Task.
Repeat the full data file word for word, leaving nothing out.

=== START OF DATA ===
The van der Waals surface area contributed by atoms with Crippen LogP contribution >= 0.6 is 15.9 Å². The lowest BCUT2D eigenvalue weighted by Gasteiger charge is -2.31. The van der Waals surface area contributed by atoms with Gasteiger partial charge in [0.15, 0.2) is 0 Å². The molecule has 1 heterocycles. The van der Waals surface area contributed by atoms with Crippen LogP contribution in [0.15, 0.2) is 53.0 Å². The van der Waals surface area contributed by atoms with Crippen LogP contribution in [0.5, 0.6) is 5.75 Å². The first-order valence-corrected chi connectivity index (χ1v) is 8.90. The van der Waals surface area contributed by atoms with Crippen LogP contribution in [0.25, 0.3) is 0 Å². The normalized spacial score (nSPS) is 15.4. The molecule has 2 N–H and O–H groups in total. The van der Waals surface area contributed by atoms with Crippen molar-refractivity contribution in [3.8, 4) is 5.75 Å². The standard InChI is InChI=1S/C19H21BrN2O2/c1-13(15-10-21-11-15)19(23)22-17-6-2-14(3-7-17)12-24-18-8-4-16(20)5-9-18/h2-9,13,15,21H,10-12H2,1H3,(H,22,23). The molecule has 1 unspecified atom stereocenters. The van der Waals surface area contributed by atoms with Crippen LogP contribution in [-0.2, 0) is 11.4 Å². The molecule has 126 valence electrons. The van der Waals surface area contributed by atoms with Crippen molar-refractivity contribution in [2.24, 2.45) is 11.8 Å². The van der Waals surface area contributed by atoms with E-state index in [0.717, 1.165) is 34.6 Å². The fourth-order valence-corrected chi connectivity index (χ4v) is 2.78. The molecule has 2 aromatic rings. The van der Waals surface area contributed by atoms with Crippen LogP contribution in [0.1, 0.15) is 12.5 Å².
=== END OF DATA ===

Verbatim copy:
The van der Waals surface area contributed by atoms with Crippen LogP contribution >= 0.6 is 15.9 Å². The lowest BCUT2D eigenvalue weighted by Gasteiger charge is -2.31. The van der Waals surface area contributed by atoms with Gasteiger partial charge in [0.15, 0.2) is 0 Å². The molecule has 1 heterocycles. The van der Waals surface area contributed by atoms with Crippen LogP contribution in [0.15, 0.2) is 53.0 Å². The van der Waals surface area contributed by atoms with Crippen LogP contribution in [0.5, 0.6) is 5.75 Å². The first-order valence-corrected chi connectivity index (χ1v) is 8.90. The van der Waals surface area contributed by atoms with Crippen LogP contribution in [0.25, 0.3) is 0 Å². The normalized spacial score (nSPS) is 15.4. The molecule has 2 N–H and O–H groups in total. The van der Waals surface area contributed by atoms with Crippen molar-refractivity contribution in [3.8, 4) is 5.75 Å². The standard InChI is InChI=1S/C19H21BrN2O2/c1-13(15-10-21-11-15)19(23)22-17-6-2-14(3-7-17)12-24-18-8-4-16(20)5-9-18/h2-9,13,15,21H,10-12H2,1H3,(H,22,23). The molecule has 1 unspecified atom stereocenters. The van der Waals surface area contributed by atoms with Crippen LogP contribution in [-0.2, 0) is 11.4 Å². The molecule has 126 valence electrons. The van der Waals surface area contributed by atoms with Crippen molar-refractivity contribution in [2.24, 2.45) is 11.8 Å². The van der Waals surface area contributed by atoms with E-state index in [0.717, 1.165) is 34.6 Å². The fourth-order valence-corrected chi connectivity index (χ4v) is 2.78. The molecule has 2 aromatic rings. The van der Waals surface area contributed by atoms with Crippen LogP contribution in [0.1, 0.15) is 12.5 Å².